It is with great sadness that we must announce the passing of Oleg Vassiliev on January 25, 2013 in Shoreview, MN. The Museum of Russian Art has featured his works as part of our ongoing series, Discovering 20th Century Russian Masters from 2010 to 2011. His work, Freiburg Crucifixion, is represented in our newest exhibition, Concerning the Spiritual in Russian Art, 1965-2011. He lived for many years in the Minneapolis/St. Paul area with his son. He will be dearly missed.
Oleg Vassiliev is one of the most prominent representatives of the nonconformist art movement that flourished in the artistic underground in the last three decades of the Soviet regime. Oleg belongs to the generation of the pioneers of nonconformism, entering the underground art scene in the late 1950s – early 1960s.
Vassiliev’s complex and subtle creations made a profound contribution into the art and artistic philosophies of the 20th century. Without being overtly political, the art of Oleg Vassiliev rejected any external authority besides art itself, opening up the space inaccessible to political tyranny and opposing the stultifying dictates of Soviet ideology. His artistic endeavor claimed art as the only expression of truth and its highest authority. Rooted in the bold experiments of Russian avant-garde, Oleg Vassiliev’s works focused on the interrelation of space, surface, and light within the canvas.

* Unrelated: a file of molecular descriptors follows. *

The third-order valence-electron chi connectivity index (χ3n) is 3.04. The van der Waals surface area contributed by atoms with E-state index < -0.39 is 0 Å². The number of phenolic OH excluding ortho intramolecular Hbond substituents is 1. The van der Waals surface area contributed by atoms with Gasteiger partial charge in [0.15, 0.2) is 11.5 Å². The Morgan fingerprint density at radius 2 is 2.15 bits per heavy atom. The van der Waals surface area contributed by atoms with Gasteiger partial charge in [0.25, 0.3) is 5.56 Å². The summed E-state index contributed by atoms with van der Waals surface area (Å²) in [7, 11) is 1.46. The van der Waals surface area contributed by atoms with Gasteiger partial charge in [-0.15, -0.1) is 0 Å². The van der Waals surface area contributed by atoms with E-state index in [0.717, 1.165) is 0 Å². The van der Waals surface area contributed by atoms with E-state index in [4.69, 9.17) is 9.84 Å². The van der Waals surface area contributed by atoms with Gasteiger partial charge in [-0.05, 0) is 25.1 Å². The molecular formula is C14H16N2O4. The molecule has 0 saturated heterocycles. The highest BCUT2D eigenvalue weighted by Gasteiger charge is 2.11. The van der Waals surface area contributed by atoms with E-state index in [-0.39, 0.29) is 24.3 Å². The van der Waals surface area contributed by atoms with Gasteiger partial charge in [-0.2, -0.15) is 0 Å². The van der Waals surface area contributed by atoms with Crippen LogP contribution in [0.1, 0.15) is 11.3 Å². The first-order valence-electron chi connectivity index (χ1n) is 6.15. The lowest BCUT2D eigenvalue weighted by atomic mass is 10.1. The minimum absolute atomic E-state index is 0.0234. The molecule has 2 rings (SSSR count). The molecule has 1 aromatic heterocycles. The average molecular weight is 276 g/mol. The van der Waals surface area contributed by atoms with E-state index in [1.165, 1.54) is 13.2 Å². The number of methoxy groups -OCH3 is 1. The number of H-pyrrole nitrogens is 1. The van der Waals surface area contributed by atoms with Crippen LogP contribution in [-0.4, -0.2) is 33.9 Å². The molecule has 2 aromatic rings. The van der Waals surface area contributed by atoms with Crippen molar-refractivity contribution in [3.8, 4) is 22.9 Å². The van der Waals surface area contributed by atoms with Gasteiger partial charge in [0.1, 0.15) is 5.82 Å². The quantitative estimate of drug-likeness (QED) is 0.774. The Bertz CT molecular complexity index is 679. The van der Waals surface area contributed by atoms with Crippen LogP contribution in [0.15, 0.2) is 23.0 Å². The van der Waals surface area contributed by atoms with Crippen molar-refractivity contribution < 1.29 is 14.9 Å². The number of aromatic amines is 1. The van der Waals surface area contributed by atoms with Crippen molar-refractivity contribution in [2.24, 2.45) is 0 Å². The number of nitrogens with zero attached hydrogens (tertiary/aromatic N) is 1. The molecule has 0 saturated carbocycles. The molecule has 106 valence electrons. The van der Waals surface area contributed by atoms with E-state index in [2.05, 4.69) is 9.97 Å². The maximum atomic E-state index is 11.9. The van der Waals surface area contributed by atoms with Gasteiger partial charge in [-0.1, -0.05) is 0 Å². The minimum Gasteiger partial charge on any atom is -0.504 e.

Oleg’s work is central to contemporary Russian art: it connects the past and the present and establishes the link between 19th century Russian realism, the avant-garde of the 1920s and contemporary art.